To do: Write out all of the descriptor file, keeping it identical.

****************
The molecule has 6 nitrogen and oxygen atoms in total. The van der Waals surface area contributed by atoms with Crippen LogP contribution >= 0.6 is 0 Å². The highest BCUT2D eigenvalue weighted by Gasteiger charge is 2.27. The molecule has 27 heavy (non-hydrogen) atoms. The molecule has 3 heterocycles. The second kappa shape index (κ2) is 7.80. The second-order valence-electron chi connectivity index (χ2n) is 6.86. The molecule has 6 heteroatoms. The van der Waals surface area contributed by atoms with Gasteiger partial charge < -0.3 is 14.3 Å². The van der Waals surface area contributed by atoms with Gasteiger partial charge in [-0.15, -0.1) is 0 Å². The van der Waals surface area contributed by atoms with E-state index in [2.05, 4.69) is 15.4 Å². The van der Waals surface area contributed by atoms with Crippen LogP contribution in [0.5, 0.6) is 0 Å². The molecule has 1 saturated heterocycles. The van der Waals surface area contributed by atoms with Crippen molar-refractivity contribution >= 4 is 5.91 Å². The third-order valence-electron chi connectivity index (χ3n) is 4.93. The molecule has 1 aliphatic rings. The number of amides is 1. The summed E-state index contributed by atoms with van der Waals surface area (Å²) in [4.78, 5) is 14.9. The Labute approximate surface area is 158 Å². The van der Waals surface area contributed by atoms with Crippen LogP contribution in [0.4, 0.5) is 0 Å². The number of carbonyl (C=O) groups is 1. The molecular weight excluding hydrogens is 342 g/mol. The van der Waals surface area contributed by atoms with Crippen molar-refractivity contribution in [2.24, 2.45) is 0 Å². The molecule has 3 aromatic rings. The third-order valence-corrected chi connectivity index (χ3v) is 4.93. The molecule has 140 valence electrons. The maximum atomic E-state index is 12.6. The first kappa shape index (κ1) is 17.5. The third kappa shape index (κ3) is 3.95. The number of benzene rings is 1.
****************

The molecule has 6 nitrogen and oxygen atoms in total. The van der Waals surface area contributed by atoms with Crippen LogP contribution >= 0.6 is 0 Å². The highest BCUT2D eigenvalue weighted by Gasteiger charge is 2.27. The molecule has 27 heavy (non-hydrogen) atoms. The molecule has 3 heterocycles. The second kappa shape index (κ2) is 7.80. The second-order valence-electron chi connectivity index (χ2n) is 6.86. The molecule has 6 heteroatoms. The van der Waals surface area contributed by atoms with Gasteiger partial charge < -0.3 is 14.3 Å². The van der Waals surface area contributed by atoms with Gasteiger partial charge in [-0.15, -0.1) is 0 Å². The van der Waals surface area contributed by atoms with E-state index in [2.05, 4.69) is 15.4 Å². The van der Waals surface area contributed by atoms with Crippen LogP contribution in [0.5, 0.6) is 0 Å². The molecule has 1 saturated heterocycles. The van der Waals surface area contributed by atoms with Crippen molar-refractivity contribution >= 4 is 5.91 Å². The third-order valence-electron chi connectivity index (χ3n) is 4.93. The molecule has 1 aliphatic rings. The number of amides is 1. The summed E-state index contributed by atoms with van der Waals surface area (Å²) in [4.78, 5) is 14.9. The Labute approximate surface area is 158 Å². The van der Waals surface area contributed by atoms with Crippen LogP contribution in [0.4, 0.5) is 0 Å². The number of carbonyl (C=O) groups is 1. The molecular weight excluding hydrogens is 342 g/mol. The van der Waals surface area contributed by atoms with Crippen molar-refractivity contribution in [2.24, 2.45) is 0 Å². The molecule has 3 aromatic rings. The third-order valence-corrected chi connectivity index (χ3v) is 4.93. The molecule has 140 valence electrons. The maximum atomic E-state index is 12.6. The first kappa shape index (κ1) is 17.5. The third kappa shape index (κ3) is 3.95. The number of benzene rings is 1.